Out-Law News | 06 Apr 2017 | 10:01 am | 2 min. read
The levy, which comes into force today, will be charged at a rate of 0.5% of payroll on employers with an annual wage bill of £3 million or higher. The levy will be used to fund 'digital accounts' from which employers will be able to pay for apprenticeship training, and is part of government plans to deliver three million new apprenticeships by 2020.
Employment law expert Matt McDonald of Pinsent Masons, the law firm behind Out-Law.com, said that the levy would impact on employers operating in all business sectors, regardless of whether they had historically employed and trained apprentices.
"The introduction of the levy could prove to be the catalyst for a truly fundamental change to recruitment strategies for employers in all sectors," he said. "We are already seeing clients making significant changes to ensure they get the best value out of the levy, including in sectors where the use of apprentices has historically been negligible."
"Careful thought should be given before simply writing off the levy as nothing more than an additional tax – employers who do not change their approach risk ceding an advantage to their competitors, and may find themselves having to play catch-up in the years to come," he said.
The levy will be calculated on the basis of employee earnings, and payable to HM Revenue and Customs (HMRC) through the employer's PAYE return. The amount paid by each employer will be allocated to that employer's 'apprenticeship service account' in line with the percentage of their employees that are based in England, and topped up by a 10% contribution from the government. The devolved governments in Scotland, Wales and Northern Ireland have their own apprenticeship funding schemes.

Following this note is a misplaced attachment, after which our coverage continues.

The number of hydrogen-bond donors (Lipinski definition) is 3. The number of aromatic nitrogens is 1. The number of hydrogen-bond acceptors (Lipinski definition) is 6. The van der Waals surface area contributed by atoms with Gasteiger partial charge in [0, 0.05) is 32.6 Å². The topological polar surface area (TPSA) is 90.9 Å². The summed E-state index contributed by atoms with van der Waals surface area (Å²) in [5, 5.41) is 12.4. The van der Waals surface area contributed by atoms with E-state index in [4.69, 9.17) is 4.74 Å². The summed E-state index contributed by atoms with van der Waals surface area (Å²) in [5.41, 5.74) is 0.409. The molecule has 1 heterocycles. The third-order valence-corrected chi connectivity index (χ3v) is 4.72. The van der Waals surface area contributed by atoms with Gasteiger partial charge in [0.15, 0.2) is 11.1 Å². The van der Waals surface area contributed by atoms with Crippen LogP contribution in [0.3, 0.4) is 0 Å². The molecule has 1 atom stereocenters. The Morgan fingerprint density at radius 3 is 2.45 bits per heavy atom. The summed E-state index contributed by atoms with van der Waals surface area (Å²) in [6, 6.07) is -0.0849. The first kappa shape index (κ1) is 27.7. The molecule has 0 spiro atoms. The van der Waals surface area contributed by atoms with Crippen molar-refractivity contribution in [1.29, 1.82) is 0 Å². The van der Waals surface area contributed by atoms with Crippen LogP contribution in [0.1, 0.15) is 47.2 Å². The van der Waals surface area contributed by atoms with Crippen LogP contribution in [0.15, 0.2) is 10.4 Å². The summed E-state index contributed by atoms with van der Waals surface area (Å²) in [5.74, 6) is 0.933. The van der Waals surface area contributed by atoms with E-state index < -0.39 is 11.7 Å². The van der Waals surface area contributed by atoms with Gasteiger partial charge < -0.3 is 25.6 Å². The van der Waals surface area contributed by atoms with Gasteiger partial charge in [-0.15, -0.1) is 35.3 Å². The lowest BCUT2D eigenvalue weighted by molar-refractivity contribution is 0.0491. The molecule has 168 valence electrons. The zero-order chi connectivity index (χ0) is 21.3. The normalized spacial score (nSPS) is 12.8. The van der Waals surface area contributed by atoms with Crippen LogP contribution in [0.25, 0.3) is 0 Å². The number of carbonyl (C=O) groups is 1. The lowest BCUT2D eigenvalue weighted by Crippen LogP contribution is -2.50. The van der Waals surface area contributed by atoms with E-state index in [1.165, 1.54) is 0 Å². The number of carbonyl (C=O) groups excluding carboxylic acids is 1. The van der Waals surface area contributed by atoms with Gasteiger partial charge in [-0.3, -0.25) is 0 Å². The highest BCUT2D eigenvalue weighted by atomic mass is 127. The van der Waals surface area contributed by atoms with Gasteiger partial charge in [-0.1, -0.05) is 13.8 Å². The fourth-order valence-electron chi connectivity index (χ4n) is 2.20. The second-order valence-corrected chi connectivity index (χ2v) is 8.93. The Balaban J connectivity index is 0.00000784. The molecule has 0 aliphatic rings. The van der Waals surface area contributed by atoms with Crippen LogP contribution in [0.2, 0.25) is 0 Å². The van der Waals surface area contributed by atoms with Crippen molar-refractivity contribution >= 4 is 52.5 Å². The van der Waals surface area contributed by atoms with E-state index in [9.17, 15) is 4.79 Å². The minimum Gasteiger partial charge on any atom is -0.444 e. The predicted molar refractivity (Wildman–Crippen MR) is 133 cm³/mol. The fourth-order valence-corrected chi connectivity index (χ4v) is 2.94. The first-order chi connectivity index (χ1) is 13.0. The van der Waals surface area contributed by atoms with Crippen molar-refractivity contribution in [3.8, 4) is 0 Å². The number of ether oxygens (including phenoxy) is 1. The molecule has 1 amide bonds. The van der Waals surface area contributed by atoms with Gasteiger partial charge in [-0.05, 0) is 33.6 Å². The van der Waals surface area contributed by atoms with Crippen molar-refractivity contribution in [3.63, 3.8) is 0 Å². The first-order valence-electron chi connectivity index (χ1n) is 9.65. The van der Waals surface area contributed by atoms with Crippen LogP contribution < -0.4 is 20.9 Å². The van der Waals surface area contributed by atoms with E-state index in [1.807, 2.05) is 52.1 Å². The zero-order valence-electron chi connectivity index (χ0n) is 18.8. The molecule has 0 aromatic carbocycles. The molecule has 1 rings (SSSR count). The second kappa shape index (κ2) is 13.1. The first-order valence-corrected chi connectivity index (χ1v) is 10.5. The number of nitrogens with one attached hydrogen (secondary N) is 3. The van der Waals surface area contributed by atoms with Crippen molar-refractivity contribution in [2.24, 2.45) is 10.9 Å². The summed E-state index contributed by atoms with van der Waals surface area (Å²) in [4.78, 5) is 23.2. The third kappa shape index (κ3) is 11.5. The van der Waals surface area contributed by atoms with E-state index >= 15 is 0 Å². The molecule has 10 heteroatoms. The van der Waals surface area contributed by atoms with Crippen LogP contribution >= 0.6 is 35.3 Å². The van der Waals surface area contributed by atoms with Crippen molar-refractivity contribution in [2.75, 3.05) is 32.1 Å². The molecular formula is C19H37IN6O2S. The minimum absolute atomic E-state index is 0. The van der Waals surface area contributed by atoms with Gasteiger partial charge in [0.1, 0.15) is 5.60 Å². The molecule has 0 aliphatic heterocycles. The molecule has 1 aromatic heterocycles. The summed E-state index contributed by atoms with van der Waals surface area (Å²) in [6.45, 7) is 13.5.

Employers will be able to use the funds in their account to pay for apprenticeship training and assessment from 1 May 2017. Where there are not enough funds in the account to pay for training in a particular month, employers will be required to share the remaining costs with the government. Employers will pay 10% of the outstanding balance, while the government will pay the remaining 90% up to the funding band maximum for that particular apprenticeship.
Smaller employers that do not meet the levy threshold will contribute 10% towards the cost of apprenticeship training under the same 'co-investment' model from May 2017. Again, the government will contribute the remaining 90% up the funding band maximum. However, non-levy paying employers will not be able to register to use the apprenticeship service account system until at least 2018, and will instead have to enter into a direct payment arrangement with the training provider.
Ahead of the introduction of the levy, the government has published a new register of apprenticeship training providers who have passed a rigorous assessment process. Levy-paying employers will be required to choose their apprenticeship training providers from this list. Providers will be able to apply to be included on the register quarterly.
A new Institute for Apprenticeships, chaired by former Barclays chief executive Antony Jenkins, began operating on Monday. Independent from government, the institute has been established to set quality criteria for the development of apprenticeship standards and assessment plans by industry, and to review, approve or reject these standards.